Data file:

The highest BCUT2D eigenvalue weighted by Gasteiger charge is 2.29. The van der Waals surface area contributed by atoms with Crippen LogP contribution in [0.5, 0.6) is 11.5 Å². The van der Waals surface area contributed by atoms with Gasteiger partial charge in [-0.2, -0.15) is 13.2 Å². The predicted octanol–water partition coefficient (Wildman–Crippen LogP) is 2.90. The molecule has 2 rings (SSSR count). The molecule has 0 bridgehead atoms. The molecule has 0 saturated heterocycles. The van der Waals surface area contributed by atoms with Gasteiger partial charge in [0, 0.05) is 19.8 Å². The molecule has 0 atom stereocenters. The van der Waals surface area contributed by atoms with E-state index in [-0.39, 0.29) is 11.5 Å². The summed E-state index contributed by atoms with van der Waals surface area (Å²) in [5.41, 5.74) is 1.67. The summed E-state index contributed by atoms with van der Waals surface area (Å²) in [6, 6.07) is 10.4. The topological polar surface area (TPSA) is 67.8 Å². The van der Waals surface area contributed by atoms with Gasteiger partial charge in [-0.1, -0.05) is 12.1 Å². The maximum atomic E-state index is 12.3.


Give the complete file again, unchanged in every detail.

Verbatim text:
The highest BCUT2D eigenvalue weighted by Gasteiger charge is 2.29. The van der Waals surface area contributed by atoms with Crippen LogP contribution in [0.5, 0.6) is 11.5 Å². The van der Waals surface area contributed by atoms with Gasteiger partial charge in [-0.2, -0.15) is 13.2 Å². The predicted octanol–water partition coefficient (Wildman–Crippen LogP) is 2.90. The molecule has 2 rings (SSSR count). The molecule has 0 bridgehead atoms. The molecule has 0 saturated heterocycles. The van der Waals surface area contributed by atoms with Gasteiger partial charge in [0, 0.05) is 19.8 Å². The molecule has 0 atom stereocenters. The van der Waals surface area contributed by atoms with E-state index in [-0.39, 0.29) is 11.5 Å². The summed E-state index contributed by atoms with van der Waals surface area (Å²) in [5.41, 5.74) is 1.67. The summed E-state index contributed by atoms with van der Waals surface area (Å²) in [6, 6.07) is 10.4. The topological polar surface area (TPSA) is 67.8 Å². The van der Waals surface area contributed by atoms with Gasteiger partial charge in [-0.1, -0.05) is 12.1 Å². The maximum atomic E-state index is 12.3.